GGV Capital, a major Silicon Valley venture capital firm, has become the latest major investor to split its U.S. and China operations into separate companies as tensions between the two countries over technology and geopolitics continue to grow.
The company announced Thursday that it would split its operations into two “completely independent” companies with separate new brands, which were not revealed.
According to the company, part will focus on North America, Latin America, Europe, Israel and U.S.-India cross-border deals, led by teams in California and New York by managing partners Glenn Solomon, Hans Tung, Jeff Richards and Oren Yunger. .
The other part will focus on China, Southeast Asia and South Asia, led from its headquarters in Singapore, by managing partners Jenny Lee and Jixun Foo.
GGV’s existing funds, denominated in Chinese yuan, “will continue to be managed independently” under its Chinese brand, Jiyuan Capital, it said.
In a statement, the company attributed the move to the fact that “over the past decade, the investment landscape has changed significantly and the operating environment has become very complex.”
“Faced with these new realities, GGV is also evolving,” he adds, without further details.
The transition is expected to be completed by the end of the first quarter of next year.
Huiying Ore/Bloomberg/Getty Images
Jenny Lee, managing partner of GGV Capital, at a conference in Singapore in September. Lee will co-lead the Asian side of the business as it becomes its own company, according to GGV.
GGV Capital manages approximately $9.2 billion in assets. The company is known for supporting technology companies around the world, such as Alibaba (BABA), Airbnb (ABNB), Slack, ByteDance, owner of TikTok, and Didi, Chinese ride-sharing service provider.
The move comes as tensions between the United States and China continue to affect the way businesses operate in the world’s two largest economies.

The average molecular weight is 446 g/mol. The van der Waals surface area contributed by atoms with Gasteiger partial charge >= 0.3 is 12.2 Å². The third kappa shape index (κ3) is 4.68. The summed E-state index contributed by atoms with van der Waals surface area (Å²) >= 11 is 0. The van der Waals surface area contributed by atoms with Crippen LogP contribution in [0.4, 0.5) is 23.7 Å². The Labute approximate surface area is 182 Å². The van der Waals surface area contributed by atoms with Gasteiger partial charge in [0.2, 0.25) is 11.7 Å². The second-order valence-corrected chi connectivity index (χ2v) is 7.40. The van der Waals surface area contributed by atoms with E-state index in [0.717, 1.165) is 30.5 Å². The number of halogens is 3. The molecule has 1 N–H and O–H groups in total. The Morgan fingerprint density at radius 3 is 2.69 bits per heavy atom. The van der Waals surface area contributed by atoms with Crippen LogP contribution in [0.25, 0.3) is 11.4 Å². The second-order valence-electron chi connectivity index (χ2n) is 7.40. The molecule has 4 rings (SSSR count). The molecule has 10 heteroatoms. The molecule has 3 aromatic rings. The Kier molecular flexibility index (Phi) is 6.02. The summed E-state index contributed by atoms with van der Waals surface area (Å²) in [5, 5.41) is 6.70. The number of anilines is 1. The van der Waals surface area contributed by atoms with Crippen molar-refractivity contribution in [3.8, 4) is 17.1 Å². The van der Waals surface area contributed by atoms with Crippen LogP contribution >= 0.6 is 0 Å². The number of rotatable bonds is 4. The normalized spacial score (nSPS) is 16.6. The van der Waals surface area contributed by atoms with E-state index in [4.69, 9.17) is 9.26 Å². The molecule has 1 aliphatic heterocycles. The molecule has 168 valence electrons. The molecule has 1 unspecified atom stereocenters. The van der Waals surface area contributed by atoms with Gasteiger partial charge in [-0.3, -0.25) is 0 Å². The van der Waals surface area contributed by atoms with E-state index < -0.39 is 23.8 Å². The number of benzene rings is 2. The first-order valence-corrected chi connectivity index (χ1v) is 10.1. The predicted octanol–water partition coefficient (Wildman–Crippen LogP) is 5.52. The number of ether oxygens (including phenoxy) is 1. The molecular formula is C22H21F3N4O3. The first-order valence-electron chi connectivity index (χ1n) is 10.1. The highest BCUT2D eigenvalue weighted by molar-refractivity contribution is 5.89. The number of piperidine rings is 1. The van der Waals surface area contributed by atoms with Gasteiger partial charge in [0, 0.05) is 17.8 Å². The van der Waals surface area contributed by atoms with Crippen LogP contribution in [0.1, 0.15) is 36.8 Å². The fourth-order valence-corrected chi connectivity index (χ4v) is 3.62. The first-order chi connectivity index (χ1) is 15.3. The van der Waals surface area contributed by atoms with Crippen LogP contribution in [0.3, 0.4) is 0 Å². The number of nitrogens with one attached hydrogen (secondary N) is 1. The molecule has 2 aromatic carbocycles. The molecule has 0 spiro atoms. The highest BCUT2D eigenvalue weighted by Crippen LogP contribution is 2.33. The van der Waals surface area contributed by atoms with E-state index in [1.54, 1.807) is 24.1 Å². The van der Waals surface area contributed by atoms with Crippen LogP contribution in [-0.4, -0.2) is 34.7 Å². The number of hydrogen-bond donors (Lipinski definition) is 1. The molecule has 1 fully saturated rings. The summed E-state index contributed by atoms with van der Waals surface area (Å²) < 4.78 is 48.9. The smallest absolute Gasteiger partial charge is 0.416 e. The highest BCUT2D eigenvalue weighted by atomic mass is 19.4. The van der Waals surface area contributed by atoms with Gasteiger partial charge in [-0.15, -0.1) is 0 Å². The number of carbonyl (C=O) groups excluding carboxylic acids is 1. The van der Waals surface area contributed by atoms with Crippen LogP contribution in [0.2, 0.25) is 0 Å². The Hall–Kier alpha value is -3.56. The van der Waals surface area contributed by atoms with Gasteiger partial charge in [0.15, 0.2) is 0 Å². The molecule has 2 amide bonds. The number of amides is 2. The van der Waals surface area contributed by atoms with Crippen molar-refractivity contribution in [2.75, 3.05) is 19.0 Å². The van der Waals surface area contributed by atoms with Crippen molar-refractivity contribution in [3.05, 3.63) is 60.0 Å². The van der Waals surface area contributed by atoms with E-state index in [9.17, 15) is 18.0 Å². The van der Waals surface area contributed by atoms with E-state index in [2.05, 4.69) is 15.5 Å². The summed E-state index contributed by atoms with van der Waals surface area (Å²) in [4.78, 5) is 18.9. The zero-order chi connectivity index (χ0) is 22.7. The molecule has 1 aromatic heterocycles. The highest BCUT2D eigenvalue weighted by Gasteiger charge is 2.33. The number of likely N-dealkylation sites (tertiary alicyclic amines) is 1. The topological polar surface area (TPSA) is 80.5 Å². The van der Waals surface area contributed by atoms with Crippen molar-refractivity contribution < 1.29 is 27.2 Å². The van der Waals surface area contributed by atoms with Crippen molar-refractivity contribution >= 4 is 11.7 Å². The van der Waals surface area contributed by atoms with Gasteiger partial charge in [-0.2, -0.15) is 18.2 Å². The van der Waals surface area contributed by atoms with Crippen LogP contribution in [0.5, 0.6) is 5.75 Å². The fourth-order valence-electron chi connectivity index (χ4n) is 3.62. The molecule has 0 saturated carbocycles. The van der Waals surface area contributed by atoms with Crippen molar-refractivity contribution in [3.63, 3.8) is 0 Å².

Last month, the Biden administration announcement it would restrict investments by U.S. venture capital and private equity firms, as well as joint ventures, in Chinese artificial intelligence, quantum computing and semiconductors.
The decree will exacerbate the crisis in agreements between the United States and China and deal a “hard blow” to Chinese startups, analysts and investors. told CNN.
He was asked if the Whether the US order or broader geopolitical tensions factored into its decision, GGV Capital declined to comment.
The company has recently come under closer scrutiny from U.S. lawmakers.
In July, a committee of the United States House of Representatives said it had sent letters to four investment companies, including GGV, “expressing serious concerns and demanding information on the companies’ investments” in artificial intelligence, chip and quantum computing companies in China.
One of the investments cited was a GGV deal with Megvii, an AI developer. The company is best known for its facial recognition softwareand has long been accused of human rights violations against Uyghurs and other members of Muslim minority groups in China’s Xinjiang region.
Megvii was added to a US commercial blacklist in 2019 over this issue and previously. told CNN that there were “no grounds” for this decision.
The continued pressure has already led other companies to separate their U.S. and Chinese operations this year.
In June, the world’s leading venture capital firm Sequoia announcement a similar decision to partition its operations into three entities covering Europe and the United States; China; and India and Southeast Asia. Its operations in China will be managed independently under its Chinese name, Hongshan.
Executives at the Silicon Valley company said at the time that it had “become increasingly complex to manage a decentralized global investment business.”
In August, Dentons, a leading law firm, also said its Chinese unit would become a standalone legal entity, in response to new Chinese regulations related to data privacy, cybersecurity and capital controls.